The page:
Sadly there are many investment “opportunities” that are most definitely not in your best interests. Unfortunately these are not always easy to spot and it is important to have a good “fake detector” which is a polite way of putting things. Often, though not exclusively there will be a variety of investments that dress themselves up as one thing, when they are quite another. I don’t know the detail of the Icebreaker tax scandal involving members of Take That, but I suspect that they didn’t know what they were getting into… but someone did.
Too good to be true?
Invariably the sort of financial products that are prone to the excesses of the worst sort of marketing, are those that are fairly “exotic”. These often include Enterprise Investment Schemes, Venture Capital Trusts, Film Partnerships and Unregulated Collective Investment Schemes. That is not to suggest for a moment that all of these products are “duff” but clearly they need to be researched very carefully indeed.
Malcolm Gladwell in his book “Blink” which has received widespread coverage suggests that experts instinctively know when something is off. So it was with interest that I was at the very cosy Duchess Theatre last night to see Kathleen Turner and Ian McDiarmid in Bakersfield Mist, which is currently still in previews. This is a Stephen Sachs story about authenticity and centres around determining whether a painting is a real Jackson Pollock or a fake, a mere $100m at stake. It is marvellously performed by two great actors and directed by Polly Teale. The set design by Tom Piper itself breathes authenticity. Many will have seen both actors in various films, I was lucky enough to see Ian McDiarmid many years ago in Bath, at my first Shakespeare live performance. Kathleen Turner returns to London following her highly acclaimed performance in “Who’s Afraid of Virginia Woolf?” You will be hard pressed to find two more authentic performances which are scheduled to run until 30th August and I would rate this highly.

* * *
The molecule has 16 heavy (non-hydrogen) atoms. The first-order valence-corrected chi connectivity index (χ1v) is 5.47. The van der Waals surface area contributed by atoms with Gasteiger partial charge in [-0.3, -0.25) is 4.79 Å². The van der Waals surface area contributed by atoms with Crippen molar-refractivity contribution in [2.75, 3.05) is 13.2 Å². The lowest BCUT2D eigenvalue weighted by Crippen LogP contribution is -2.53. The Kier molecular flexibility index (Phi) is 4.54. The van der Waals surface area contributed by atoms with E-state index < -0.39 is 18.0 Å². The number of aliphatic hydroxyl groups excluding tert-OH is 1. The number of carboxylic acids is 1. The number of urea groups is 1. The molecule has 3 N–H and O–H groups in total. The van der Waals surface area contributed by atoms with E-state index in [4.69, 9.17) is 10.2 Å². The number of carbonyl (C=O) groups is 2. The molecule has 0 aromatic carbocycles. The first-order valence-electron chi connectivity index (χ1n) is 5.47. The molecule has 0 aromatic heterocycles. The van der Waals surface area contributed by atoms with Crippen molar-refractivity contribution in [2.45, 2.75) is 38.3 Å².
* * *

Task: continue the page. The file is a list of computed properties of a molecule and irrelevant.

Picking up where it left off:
As in the play, one of the questions posed is being clear about motives. When assessing investments, the main motivation for an investor is whether or not the investment being proposed is likely to assist you in achieving your goals. The investment itself may have different objectives, perhaps creating a gain for the investment management team and not the investor, this is where impartial advice is crucial, but of course you need to ensure that your adviser’s motives are aligned with yours, by having one that you trust, not to mention the relevant expertise. So how is your fake detector?
Dominic Thomas: Solomons IFA